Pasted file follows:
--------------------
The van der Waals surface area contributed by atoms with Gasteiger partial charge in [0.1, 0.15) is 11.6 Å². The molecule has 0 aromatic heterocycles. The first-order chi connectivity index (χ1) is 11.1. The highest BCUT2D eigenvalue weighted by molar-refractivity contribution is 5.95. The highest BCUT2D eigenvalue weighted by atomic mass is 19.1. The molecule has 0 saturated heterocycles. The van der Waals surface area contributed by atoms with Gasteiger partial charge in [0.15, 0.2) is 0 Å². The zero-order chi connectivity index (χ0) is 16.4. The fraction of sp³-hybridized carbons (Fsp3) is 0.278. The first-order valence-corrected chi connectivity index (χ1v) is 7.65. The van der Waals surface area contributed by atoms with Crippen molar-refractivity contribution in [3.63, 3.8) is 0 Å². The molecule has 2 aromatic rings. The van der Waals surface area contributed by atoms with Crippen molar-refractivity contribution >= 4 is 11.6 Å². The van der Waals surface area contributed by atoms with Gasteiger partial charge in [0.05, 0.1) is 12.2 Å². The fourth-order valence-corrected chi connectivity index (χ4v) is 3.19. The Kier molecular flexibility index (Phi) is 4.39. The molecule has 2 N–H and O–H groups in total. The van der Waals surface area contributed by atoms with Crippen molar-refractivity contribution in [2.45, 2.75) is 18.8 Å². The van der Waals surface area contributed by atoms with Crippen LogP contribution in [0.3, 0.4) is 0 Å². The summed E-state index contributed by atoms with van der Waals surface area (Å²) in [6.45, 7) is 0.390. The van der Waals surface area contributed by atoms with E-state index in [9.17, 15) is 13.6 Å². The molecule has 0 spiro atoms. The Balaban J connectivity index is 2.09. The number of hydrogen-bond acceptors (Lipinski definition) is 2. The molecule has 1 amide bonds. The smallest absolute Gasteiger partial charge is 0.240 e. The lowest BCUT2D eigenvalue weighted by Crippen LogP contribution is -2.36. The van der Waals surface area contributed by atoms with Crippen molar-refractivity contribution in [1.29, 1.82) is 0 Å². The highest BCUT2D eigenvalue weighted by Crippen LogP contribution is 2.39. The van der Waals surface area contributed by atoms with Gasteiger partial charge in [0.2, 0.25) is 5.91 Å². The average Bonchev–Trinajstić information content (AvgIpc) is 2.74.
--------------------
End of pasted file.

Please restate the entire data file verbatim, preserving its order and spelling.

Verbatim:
The van der Waals surface area contributed by atoms with Gasteiger partial charge in [0.1, 0.15) is 11.6 Å². The molecule has 0 aromatic heterocycles. The first-order chi connectivity index (χ1) is 11.1. The highest BCUT2D eigenvalue weighted by molar-refractivity contribution is 5.95. The highest BCUT2D eigenvalue weighted by atomic mass is 19.1. The molecule has 0 saturated heterocycles. The van der Waals surface area contributed by atoms with Gasteiger partial charge in [0.15, 0.2) is 0 Å². The zero-order chi connectivity index (χ0) is 16.4. The fraction of sp³-hybridized carbons (Fsp3) is 0.278. The first-order valence-corrected chi connectivity index (χ1v) is 7.65. The van der Waals surface area contributed by atoms with Crippen molar-refractivity contribution in [3.63, 3.8) is 0 Å². The molecule has 2 aromatic rings. The van der Waals surface area contributed by atoms with Crippen molar-refractivity contribution >= 4 is 11.6 Å². The van der Waals surface area contributed by atoms with Gasteiger partial charge in [0.05, 0.1) is 12.2 Å². The fourth-order valence-corrected chi connectivity index (χ4v) is 3.19. The Kier molecular flexibility index (Phi) is 4.39. The molecule has 2 N–H and O–H groups in total. The van der Waals surface area contributed by atoms with Crippen molar-refractivity contribution in [2.45, 2.75) is 18.8 Å². The van der Waals surface area contributed by atoms with Crippen LogP contribution in [0.3, 0.4) is 0 Å². The summed E-state index contributed by atoms with van der Waals surface area (Å²) in [6.45, 7) is 0.390. The van der Waals surface area contributed by atoms with E-state index in [9.17, 15) is 13.6 Å². The molecule has 0 spiro atoms. The Balaban J connectivity index is 2.09. The number of hydrogen-bond acceptors (Lipinski definition) is 2. The molecule has 1 amide bonds. The smallest absolute Gasteiger partial charge is 0.240 e. The lowest BCUT2D eigenvalue weighted by Crippen LogP contribution is -2.36. The van der Waals surface area contributed by atoms with Crippen molar-refractivity contribution in [1.29, 1.82) is 0 Å². The highest BCUT2D eigenvalue weighted by Crippen LogP contribution is 2.39. The van der Waals surface area contributed by atoms with Gasteiger partial charge in [0.2, 0.25) is 5.91 Å². The average Bonchev–Trinajstić information content (AvgIpc) is 2.74.